Sramana Mitra: Where do you think the car mobile interface will be in the middle of 2013?
Calvin Carter: Cars have a very long engineering cycle. You are starting to see interfaces that are completely different from anything you have ever seen before. CTIA and CES, for example. In the last two years I have seen an enormous number of car interfaces being driven by a mobile device. It does take time to get through that. We do some work in the auto industry, and our understanding is that it takes two to four years for something to eventually get to market, due to all the regulations, crash tests, and engineering in general. You are just starting to see it now.
In the next two to three years I believe we are going to see a significant number of cars come onto the market that have interfaces that are borrowing from or are based on the user interface characteristics – the gestures, for example, that we find in the mobile world. You have seen a few of those. Cadillac calls it the CUE. It is an early attempt. What Tesla is doing is even more interesting. It is a deeper attempt. I believe there are two buttons in the Tesla. One is the hazard button and the other one opens the glove compartment. It is a very different interface. They moved very far, and it is going to take a while for others to move that far.
SM: At a very basic level, can we assume that every car at this point is able to stream radio through Bluetooth?
CC: I would say every car is able to. But that didn’t stop the success of the app. Having Bluetooth in your car is a convenience of bringing the audio from your device into the stereo system. That is an iterative improvement. Even if you don’t have that, people are still streaming and listening to radio from the tiny speakers on their smartphones – or they are bringing an audio jack to plug in to their dashboards. That is what I do.
But these are add-ons. BMW has done a good job at this. Apps are talking to the onboard system inside the car. When you start looking at this mobile device as a supercomputer that you carry with you, then you start to say, “If you are bringing the supercomputer with you, maybe the things around you are just screens, sensors and input devices.”
Apple has done that with Apple TV. The Apple TV is $99. There is not a lot in there, but it is a phenomenal streaming device. It has some computing horsepower, but not a huge amount. When they decided to not fully open the platform but opening it by communicating and providing either a first or a second display for the device, all of the activity happens on the device. For example, you have a car racing game. That requires a lot of horsepower. The Apple TV essentially just has to stream the video and audio signals. So your iPhone is your game controller – you are tilting it back and forth – but you are looking at the TV. That all of a sudden starts to chip away at the necessity of high-expensive horsepower game consoles. A treadmill in the gym, for example, doesn’t have to have a very powerful computer, but it has to have the sensor data to push the information to the iPhone. Then the iPhone can become the thing that tracks all of your information, processing it, presenting it and storing it. There are lots of interesting opportunities when you start realizing that you are able to not put all the expensive hardware everywhere, because the user is already bringing it.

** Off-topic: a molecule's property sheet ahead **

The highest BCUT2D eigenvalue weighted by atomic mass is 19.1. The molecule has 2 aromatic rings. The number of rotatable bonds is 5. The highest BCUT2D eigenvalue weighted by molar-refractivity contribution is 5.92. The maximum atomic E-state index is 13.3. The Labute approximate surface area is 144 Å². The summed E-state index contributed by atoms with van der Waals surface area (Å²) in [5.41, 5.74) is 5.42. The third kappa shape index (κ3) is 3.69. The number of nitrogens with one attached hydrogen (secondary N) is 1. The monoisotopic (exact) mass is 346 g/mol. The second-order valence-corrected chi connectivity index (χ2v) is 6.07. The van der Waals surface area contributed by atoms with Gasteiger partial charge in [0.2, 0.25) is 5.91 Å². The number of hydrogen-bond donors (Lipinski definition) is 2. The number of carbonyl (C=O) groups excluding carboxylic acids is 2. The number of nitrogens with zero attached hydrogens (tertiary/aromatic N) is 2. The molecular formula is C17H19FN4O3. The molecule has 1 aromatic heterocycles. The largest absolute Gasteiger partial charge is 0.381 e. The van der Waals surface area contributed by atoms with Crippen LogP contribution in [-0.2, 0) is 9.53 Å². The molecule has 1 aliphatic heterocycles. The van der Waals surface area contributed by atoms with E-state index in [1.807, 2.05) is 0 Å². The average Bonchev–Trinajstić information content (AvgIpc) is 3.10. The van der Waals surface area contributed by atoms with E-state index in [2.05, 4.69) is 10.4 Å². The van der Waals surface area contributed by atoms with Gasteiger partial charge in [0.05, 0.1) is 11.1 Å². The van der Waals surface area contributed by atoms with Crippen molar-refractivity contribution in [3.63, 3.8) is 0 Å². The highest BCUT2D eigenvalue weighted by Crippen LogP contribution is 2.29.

SM: Let’s take another few apps that you are proud of and that would similarly throw light on interesting trends and directions.
CC: Let’s talk about the Showtime app. An important part of our growth over time has been serving broadcasts and media brands, because they are early adopters of where consumers’ eyeballs go. Consumer eyeballs went to mobile devices and the ability to essentially turn a device into a TV. Then mobile has made another huge impact in what we call the second screen. You are watching TV on a TV and you have a mobile device with you at the same time. There is a statistic saying that 80 percent of people watching TV have a mobile device with them and they are doing something with it. There is an opportunity there to have deeper engagement. Second screen apps, like the one we built for Showtime, provide a deeper brand engagement and a deeper brand experience for their shows.
Let’s take a show like “Homeland.” It is a great show, and while you are watching it you can spark up the Showtime Showsync app, which uses some ACR capabilities. It is similar to Shazam, where it can listen to the audio signal, it can listen to what is going on around the iPad, in this case. It can then start to do fingerprint matching to say: “ I hear Showtime. I hear “Homeland.” It is season three, episode four. They are at the scene that is 40 minutes and 22 seconds into this episode.” Then it reaches out to the servers and starts to pull down information relevant to that episode. There is an entire deeper curated experience that you unlock by launching the show’s sync app, and usually within a few seconds you are now in this experience.
Different shows and broadcasters use second screens in different ways. We also produced a second screen experience for Bravo, which is a different type of experience. It is much more tied to social, sharing, and being in the moment. Showtime and Showsync are much more about getting deeper into the story, determining whether or not you can forecast or foresee what is around the bend. There are lots of twists and turns to the “Homeland” story. Adding that narrative either through deeper content, opinions, live polls, trivia, and additional content that complements what you are seeing on screen deepens the relationship with the brand and content. It is now providing two ways to experience that narrative.